The pathologic finding of MPGN is an uncommon finding in chronic nephropathy affecting children and adults. Patients with MPGN present with hematuria, dysmorphic red blood cells or red blood cell casts, varying degrees of proteinuria, and elevation in serum creatinine. Overall, it is more common in children and in underdeveloped nations.
The characteristic renal biopsy findings on light microscopy are mesangial hypercellularity, endocapillary proliferation, and double-contour formation along the glomerular capillary walls. Two primary classifications are seen based on the pattern of staining on light microscopy: immune complex mediated and complement mediated.
Immune complex-mediated MPGN is either primary (idiopathic) or secondary to an underlying chronic infection, autoimmune disease, or monoclonal gammopathy that leads to antigenemia and/or circulating immune complexes that deposit in the mesangium. Immune complex deposition in the mesangium results in both complement and inflammatory cell activation. As a result of this inflammation, the glomerulus responds by proliferating and attempting to create a new basement membrane; hence the "double contour" or "tram tracking" classically seen on light microscopy. Mesangial thickening arises from monocyte infiltration and responding increase in both mesangial cells and mesangial thickening.
Idiopathic etiology is the most common cause of immune complex-mediated MPGN. Common infectious causes of secondary immune complex-mediated MPGN include hepatitis B and hepatitis C, bacterial endocarditis, and parasitic infections. Common autoimmune causes include systemic lupus erythematosus, Sjögren syndrome, scleroderma, rheumatoid arthritis, and mixed cryoglobulinemia. Patients with monoclonal gammopathy, such as monoclonal gammopathy of undetermined significance (MGUS) or multiple myeloma, may present with proteinuria and worsening renal function. Other myeloproliferative disorders implicated in immune complex-mediated MPGN include chronic lymphocytic leukemia and low-grade B-cell lymphoma (see non-Hodgkin lymphoma).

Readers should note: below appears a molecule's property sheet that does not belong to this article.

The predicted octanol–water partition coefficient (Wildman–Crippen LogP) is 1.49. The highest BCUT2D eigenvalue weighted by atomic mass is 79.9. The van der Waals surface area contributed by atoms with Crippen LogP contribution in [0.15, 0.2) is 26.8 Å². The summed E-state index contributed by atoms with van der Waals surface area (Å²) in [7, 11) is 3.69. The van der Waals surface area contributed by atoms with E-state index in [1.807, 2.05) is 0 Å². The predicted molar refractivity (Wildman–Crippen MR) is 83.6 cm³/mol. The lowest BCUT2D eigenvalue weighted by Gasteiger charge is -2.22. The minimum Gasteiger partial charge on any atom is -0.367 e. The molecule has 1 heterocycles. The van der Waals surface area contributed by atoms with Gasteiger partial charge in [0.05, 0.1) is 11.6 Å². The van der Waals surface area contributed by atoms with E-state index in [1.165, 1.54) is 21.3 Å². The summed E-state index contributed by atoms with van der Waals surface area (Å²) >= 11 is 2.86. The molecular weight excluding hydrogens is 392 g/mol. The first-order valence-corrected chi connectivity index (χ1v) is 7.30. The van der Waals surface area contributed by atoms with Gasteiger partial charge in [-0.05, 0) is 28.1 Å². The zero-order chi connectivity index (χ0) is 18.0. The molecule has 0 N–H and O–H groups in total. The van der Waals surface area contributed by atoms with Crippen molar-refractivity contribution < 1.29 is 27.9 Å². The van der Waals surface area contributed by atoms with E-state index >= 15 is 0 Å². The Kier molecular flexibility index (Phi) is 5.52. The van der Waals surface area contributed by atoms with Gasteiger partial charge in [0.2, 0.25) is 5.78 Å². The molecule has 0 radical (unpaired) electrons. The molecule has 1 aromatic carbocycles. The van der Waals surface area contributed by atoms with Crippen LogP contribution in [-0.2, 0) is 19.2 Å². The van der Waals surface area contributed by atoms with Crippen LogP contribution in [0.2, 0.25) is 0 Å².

Complement-mediated MPGN is less common than immune complex-mediated MPGN. Complement-mediated MPGN is often caused by dysregulation and persistent activation of the alternative complement pathway, leading to deposition of complement products along the capillary walls and in the mesangium that results in bright C3 staining in these locations. It is commonly associated with a circulating autoantibody known as C3 nephritic factor, which binds to the C3 convertase, which stabilizes it and leads to its persistent activation.
Diseases include dense deposit disease (DDD), in which damage results from antibodies that bind to C3 convertase; it is seen in both adults and children. Patients with C3 glomerulonephritis (C3GN) present with proteinuria, hematuria, and hypertension from overactivation of the complement cascade.
N05.5 – Unspecified nephritic syndrome with diffuse mesangiocapillary glomerulonephritis
80321008 – Membranoproliferative glomerulonephritis
Differential Diagnosis & Pitfalls